South African Cultural Observatory

Creative Economy research needed to preserve SA’s living heritage, cultural identities

BY Unathi Lutshaba 28.09.17

SOUTH African Cultural Observatory (SACO) Research Manager Unathi Lutshaba highlights the role of creative economy research in the preservation of cultural identities and South Africa’s living heritage.

INTERNATIONAL research has shown the importance of a substantive creative economy for the workings of democracy, political participation, the exercise of human rights and the preservation of cultural identity.

South Africa’s creative economy already contributes 2.93 percent to the country’s GDP, and participation in the Arts Culture and Heritage sector and Creative and Cultural Industries (CCIs) is definitely growing. Together with the economic impact that growth in this sector has already had, various social and cultural influences have subsequently emerged.

While socio-economic development is at the core of the creative economy, creative practitioners working within this sector have also made significant contributions to the promotion and preservation of cultural identities and heritage of the country.

In the spirit of heritage month, it is important to take cognisance of the role of creative practitioners, many of whom can be classified as Living Human Treasures, in safeguarding South Africa’s intangible living heritage. Largely understood as people who possess a vast degree of knowledge and skills that can be used to perform or recreate intangible cultural heritage, Living Human Treasures play a critical role in the cultural development of their societies.

Intangible living heritage is not only a valuable resource for future generations but also promotes a positive African identity in an ever-globalising world.  According to UNESCO, living heritage includes any practices, expressions, knowledge, skills and values that individuals, groups or communities recognise as part of their cultural heritage and provides them with a sense of identity and continuity.

The Department of Arts and Culture has highlighted the role that living heritage plays an in the promotion of cultural diversity, social cohesion, reconciliation and economic development in the country, and has noted the role of living heritage in addressing some of the challenges facing many communities today.

Living heritage is expressed in various forms including performing arts and traditional craftsmanship – both of which are valuable contributors to the creative economy.  Let’s not forget that the creative economy includes creative professionals who work in a wide range of knowledge-based occupations in high-tech and indigenous sectors.

One example of a Living Human Treasure in South Africa is Dr Nokuzola Mndende, the founder of the Icamagu Institute, situated in Dutywa in the Eastern Cape. She is an academic, a practitioner and leader of African Indigenous Religion. Such individuals, many of whom operate within the creative economy, employ useful and unique methods in their endeavours to ensure that their cultural heritage is preserved.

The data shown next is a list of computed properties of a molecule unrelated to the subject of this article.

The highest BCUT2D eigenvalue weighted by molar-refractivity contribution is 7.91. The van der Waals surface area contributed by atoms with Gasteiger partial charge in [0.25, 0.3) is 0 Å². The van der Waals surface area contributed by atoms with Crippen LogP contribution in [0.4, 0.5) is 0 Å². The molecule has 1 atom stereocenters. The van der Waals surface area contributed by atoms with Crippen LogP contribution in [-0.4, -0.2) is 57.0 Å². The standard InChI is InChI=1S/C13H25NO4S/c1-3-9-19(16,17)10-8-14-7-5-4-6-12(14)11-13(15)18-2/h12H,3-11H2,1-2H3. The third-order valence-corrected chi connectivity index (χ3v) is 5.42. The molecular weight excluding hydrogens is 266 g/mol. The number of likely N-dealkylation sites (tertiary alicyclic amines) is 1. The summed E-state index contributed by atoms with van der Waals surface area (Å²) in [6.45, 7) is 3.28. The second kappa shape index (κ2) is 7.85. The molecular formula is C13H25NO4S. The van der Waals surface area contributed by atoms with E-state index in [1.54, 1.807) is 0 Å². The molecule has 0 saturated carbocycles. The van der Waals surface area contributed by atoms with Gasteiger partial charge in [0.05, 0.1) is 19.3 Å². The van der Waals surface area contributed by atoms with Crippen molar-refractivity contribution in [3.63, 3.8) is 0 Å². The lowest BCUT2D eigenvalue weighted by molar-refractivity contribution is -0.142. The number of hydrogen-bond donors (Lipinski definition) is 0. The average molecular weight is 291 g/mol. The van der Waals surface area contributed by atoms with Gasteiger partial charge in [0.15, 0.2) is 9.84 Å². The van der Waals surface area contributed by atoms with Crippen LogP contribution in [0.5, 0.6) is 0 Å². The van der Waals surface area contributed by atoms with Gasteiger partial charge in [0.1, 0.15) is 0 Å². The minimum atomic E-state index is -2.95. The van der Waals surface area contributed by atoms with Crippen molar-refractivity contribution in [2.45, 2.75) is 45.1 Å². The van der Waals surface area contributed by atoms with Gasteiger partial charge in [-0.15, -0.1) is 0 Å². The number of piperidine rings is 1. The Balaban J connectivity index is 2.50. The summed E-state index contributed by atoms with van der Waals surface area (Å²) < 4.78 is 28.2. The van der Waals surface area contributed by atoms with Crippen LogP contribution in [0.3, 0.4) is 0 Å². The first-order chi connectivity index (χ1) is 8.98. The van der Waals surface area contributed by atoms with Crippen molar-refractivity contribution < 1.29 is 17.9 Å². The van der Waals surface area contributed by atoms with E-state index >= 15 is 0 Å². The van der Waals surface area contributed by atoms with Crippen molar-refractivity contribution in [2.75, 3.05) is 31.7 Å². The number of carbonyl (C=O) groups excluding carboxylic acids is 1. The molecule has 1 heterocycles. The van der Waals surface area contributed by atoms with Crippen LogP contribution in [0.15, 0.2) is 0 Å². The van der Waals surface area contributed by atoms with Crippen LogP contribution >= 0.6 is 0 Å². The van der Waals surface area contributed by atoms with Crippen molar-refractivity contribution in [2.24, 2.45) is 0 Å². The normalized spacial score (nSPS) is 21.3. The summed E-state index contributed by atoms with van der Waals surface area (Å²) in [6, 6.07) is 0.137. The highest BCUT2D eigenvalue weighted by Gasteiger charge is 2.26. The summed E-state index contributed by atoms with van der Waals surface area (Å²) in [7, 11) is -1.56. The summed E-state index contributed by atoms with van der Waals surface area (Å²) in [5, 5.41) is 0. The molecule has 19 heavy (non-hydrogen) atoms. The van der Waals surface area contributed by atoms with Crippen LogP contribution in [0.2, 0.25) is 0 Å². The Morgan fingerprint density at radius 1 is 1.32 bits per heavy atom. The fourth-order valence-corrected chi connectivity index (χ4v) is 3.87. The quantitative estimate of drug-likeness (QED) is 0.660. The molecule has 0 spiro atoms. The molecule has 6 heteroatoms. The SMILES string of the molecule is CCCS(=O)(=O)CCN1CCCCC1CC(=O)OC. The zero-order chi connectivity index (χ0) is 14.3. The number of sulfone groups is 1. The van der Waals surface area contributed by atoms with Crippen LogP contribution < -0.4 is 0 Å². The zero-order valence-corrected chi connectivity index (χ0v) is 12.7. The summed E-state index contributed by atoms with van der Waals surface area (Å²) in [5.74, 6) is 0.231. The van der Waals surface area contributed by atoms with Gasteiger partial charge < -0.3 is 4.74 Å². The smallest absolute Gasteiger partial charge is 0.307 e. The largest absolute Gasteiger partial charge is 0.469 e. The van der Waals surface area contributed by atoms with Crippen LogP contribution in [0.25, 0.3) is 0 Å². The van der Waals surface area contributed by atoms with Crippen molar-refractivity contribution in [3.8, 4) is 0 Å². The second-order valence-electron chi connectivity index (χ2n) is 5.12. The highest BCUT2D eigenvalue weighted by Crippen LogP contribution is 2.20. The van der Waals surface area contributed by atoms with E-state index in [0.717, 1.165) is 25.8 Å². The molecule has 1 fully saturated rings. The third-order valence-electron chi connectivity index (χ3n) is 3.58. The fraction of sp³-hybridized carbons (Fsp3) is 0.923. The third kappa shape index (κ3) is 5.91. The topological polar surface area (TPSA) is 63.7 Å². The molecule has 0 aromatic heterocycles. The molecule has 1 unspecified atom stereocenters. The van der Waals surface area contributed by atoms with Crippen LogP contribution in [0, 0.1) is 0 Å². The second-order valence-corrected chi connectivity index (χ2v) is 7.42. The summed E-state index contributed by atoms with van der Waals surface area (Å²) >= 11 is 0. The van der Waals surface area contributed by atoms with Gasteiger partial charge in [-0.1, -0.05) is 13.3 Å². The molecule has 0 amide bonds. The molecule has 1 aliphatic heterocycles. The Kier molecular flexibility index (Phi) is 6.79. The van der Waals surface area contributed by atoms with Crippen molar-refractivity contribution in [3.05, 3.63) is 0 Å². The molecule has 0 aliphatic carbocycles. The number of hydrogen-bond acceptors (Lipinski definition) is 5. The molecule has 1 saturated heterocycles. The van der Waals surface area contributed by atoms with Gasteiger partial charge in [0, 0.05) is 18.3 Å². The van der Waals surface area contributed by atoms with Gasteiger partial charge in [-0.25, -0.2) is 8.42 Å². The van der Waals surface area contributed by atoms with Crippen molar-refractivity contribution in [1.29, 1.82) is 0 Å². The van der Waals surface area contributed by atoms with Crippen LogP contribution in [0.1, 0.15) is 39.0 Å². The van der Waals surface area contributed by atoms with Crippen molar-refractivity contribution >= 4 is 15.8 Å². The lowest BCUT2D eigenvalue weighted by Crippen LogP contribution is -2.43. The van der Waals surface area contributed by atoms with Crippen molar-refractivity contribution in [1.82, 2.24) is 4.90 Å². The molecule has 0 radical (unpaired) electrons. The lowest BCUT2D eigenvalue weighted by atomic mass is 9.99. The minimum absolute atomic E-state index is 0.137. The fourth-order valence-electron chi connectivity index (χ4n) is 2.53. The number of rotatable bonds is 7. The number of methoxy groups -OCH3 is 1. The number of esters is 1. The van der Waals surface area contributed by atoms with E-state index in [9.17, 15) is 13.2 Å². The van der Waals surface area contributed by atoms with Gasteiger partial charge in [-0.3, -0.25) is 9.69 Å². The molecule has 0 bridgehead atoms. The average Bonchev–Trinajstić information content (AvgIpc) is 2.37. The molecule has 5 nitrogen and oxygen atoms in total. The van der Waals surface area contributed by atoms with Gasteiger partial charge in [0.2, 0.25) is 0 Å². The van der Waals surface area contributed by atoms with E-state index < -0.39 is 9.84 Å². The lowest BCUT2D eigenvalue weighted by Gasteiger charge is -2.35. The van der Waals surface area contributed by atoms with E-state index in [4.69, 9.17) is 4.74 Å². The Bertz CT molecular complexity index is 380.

While Living Human Treasures, such as Dr Mndende, and living heritage form an important part of the creative economy, data and knowledge associated with this form of cultural heritage and identity is under threat of not being secured for future generations. That is, while South Africa has a rich and diverse living cultural heritage, statistical data related to this heritage as well as Living Human Treasures is limited. 

There’s a need to identify such data and knowledge sources in order to define and operationalise relevant domains, create representative lists and identify Living Human Treasures under threat of disappearing. In addition to the development of databases, mechanisms also need to be put in place to ensure that what is known about existing Living Human Treasures is captured and stored for future use.

UNESCO has specifically called for the safeguarding of living heritage and has encouraged governments to identify, document, research, preserve, protect and promote this form of heritage.

The role of cultural observatories in the collation and preservation of data and knowledge related to cultural identities and practices in the CCIs, and their related contribution to the safeguarding of living heritage should not be overlooked.

Cultural observatories offer analysis of cultural indicators, produce cultural data and they monitor and disseminate information. They play an important role in the development of future policies and create a cultural information system that enables the quantitative study of human culture.

There are a number of cultural observatories around the world all focused on identifying trends in the cultural and heritage sectors to support the socio-economic growth of the creative economy.

Cultural observatories develop the capability to reflect and contribute to changing philosophical and social science discourses on the particularities of culture and heritage, including its measurement, past, present and future. And it is through their focus on the development of comprehensive cultural information systems which capture, conserve and monitor cultural data that they are able to make key contributions to the preservation of cultural identities and heritage for generations to come.

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GREETINGS from Toulouse. I am in France building stronger international relations with French institutions. It was also Heritage Month in September and we have been considering the importance of heritage in the arts, culture and heritage matrix. At the South African Cultural Observatory (SACO) heritage is a critical consideration for us and in general for the country, and specifically for the Department of Arts & Culture.

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